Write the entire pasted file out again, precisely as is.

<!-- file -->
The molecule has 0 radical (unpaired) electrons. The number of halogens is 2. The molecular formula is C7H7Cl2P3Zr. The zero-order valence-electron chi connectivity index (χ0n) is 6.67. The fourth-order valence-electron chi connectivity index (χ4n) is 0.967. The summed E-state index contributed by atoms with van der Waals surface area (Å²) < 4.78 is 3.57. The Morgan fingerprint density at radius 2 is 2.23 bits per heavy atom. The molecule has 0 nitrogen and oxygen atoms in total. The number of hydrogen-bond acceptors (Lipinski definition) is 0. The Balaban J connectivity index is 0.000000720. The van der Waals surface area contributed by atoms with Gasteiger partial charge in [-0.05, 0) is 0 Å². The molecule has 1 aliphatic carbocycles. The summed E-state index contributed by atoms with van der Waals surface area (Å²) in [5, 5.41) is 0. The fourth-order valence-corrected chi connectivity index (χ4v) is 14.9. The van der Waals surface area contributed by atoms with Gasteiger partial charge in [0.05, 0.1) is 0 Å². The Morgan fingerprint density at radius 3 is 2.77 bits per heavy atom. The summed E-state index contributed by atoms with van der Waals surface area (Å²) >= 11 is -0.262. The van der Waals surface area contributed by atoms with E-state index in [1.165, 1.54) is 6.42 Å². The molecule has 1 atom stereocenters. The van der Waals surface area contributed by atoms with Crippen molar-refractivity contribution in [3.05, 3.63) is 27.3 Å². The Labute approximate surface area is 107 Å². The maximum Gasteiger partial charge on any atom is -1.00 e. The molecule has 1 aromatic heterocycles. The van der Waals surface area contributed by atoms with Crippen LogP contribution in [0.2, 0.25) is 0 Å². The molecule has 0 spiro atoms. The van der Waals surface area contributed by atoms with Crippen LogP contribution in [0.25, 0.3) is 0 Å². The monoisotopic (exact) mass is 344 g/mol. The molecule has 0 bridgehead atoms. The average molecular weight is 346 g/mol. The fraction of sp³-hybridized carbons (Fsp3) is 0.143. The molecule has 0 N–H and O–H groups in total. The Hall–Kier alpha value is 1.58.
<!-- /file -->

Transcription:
The molecule has 0 radical (unpaired) electrons. The number of halogens is 2. The molecular formula is C7H7Cl2P3Zr. The zero-order valence-electron chi connectivity index (χ0n) is 6.67. The fourth-order valence-electron chi connectivity index (χ4n) is 0.967. The summed E-state index contributed by atoms with van der Waals surface area (Å²) < 4.78 is 3.57. The Morgan fingerprint density at radius 2 is 2.23 bits per heavy atom. The molecule has 0 nitrogen and oxygen atoms in total. The number of hydrogen-bond acceptors (Lipinski definition) is 0. The Balaban J connectivity index is 0.000000720. The van der Waals surface area contributed by atoms with Gasteiger partial charge in [-0.05, 0) is 0 Å². The molecule has 1 aliphatic carbocycles. The summed E-state index contributed by atoms with van der Waals surface area (Å²) in [5, 5.41) is 0. The fourth-order valence-corrected chi connectivity index (χ4v) is 14.9. The van der Waals surface area contributed by atoms with Gasteiger partial charge in [0.05, 0.1) is 0 Å². The Morgan fingerprint density at radius 3 is 2.77 bits per heavy atom. The summed E-state index contributed by atoms with van der Waals surface area (Å²) >= 11 is -0.262. The van der Waals surface area contributed by atoms with E-state index in [1.165, 1.54) is 6.42 Å². The molecule has 1 atom stereocenters. The van der Waals surface area contributed by atoms with Crippen molar-refractivity contribution in [3.05, 3.63) is 27.3 Å². The Labute approximate surface area is 107 Å². The maximum Gasteiger partial charge on any atom is -1.00 e. The molecule has 1 aromatic heterocycles. The van der Waals surface area contributed by atoms with Crippen LogP contribution in [0.2, 0.25) is 0 Å². The molecule has 0 spiro atoms. The van der Waals surface area contributed by atoms with Crippen LogP contribution in [0.25, 0.3) is 0 Å². The monoisotopic (exact) mass is 344 g/mol. The molecule has 0 bridgehead atoms. The average molecular weight is 346 g/mol. The fraction of sp³-hybridized carbons (Fsp3) is 0.143. The molecule has 0 N–H and O–H groups in total. The Hall–Kier alpha value is 1.58.